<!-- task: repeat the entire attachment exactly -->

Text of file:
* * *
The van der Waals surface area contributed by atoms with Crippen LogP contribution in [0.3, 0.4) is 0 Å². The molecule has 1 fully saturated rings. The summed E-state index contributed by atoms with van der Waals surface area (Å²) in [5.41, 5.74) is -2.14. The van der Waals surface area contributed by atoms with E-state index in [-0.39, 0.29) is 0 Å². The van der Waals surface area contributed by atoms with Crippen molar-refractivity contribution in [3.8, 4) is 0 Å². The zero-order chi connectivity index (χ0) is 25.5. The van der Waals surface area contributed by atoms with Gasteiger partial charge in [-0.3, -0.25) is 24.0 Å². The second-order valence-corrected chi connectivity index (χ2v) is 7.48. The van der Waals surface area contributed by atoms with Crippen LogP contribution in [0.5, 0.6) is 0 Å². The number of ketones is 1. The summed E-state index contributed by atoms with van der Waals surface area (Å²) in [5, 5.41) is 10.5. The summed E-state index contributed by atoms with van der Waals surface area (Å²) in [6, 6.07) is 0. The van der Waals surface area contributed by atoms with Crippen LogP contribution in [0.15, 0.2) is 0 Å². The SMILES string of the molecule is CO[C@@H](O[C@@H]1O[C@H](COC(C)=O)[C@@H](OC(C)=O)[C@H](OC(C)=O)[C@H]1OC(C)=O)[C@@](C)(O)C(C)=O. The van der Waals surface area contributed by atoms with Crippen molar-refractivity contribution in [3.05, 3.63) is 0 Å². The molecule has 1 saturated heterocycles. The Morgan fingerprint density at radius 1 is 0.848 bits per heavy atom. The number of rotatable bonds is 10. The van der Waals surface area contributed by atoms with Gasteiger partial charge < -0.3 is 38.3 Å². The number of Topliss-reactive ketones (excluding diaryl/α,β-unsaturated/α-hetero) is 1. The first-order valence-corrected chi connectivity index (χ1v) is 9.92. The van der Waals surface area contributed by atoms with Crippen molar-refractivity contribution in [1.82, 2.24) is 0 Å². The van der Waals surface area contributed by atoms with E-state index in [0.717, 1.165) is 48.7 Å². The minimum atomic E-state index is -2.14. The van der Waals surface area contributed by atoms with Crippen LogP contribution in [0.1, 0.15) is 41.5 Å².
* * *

The van der Waals surface area contributed by atoms with Crippen LogP contribution in [0.3, 0.4) is 0 Å². The molecule has 1 fully saturated rings. The summed E-state index contributed by atoms with van der Waals surface area (Å²) in [5.41, 5.74) is -2.14. The van der Waals surface area contributed by atoms with E-state index in [-0.39, 0.29) is 0 Å². The van der Waals surface area contributed by atoms with Crippen molar-refractivity contribution in [3.8, 4) is 0 Å². The zero-order chi connectivity index (χ0) is 25.5. The van der Waals surface area contributed by atoms with Gasteiger partial charge in [-0.3, -0.25) is 24.0 Å². The second-order valence-corrected chi connectivity index (χ2v) is 7.48. The van der Waals surface area contributed by atoms with Crippen LogP contribution in [0.5, 0.6) is 0 Å². The number of ketones is 1. The summed E-state index contributed by atoms with van der Waals surface area (Å²) in [5, 5.41) is 10.5. The summed E-state index contributed by atoms with van der Waals surface area (Å²) in [6, 6.07) is 0. The van der Waals surface area contributed by atoms with Crippen LogP contribution in [0.15, 0.2) is 0 Å². The SMILES string of the molecule is CO[C@@H](O[C@@H]1O[C@H](COC(C)=O)[C@@H](OC(C)=O)[C@H](OC(C)=O)[C@H]1OC(C)=O)[C@@](C)(O)C(C)=O. The van der Waals surface area contributed by atoms with Crippen molar-refractivity contribution in [3.05, 3.63) is 0 Å². The molecule has 1 saturated heterocycles. The Morgan fingerprint density at radius 1 is 0.848 bits per heavy atom. The number of rotatable bonds is 10. The van der Waals surface area contributed by atoms with Gasteiger partial charge < -0.3 is 38.3 Å². The number of Topliss-reactive ketones (excluding diaryl/α,β-unsaturated/α-hetero) is 1. The first-order valence-corrected chi connectivity index (χ1v) is 9.92. The van der Waals surface area contributed by atoms with Crippen molar-refractivity contribution in [1.82, 2.24) is 0 Å². The van der Waals surface area contributed by atoms with E-state index in [0.717, 1.165) is 48.7 Å². The minimum atomic E-state index is -2.14. The van der Waals surface area contributed by atoms with Crippen LogP contribution in [0.1, 0.15) is 41.5 Å².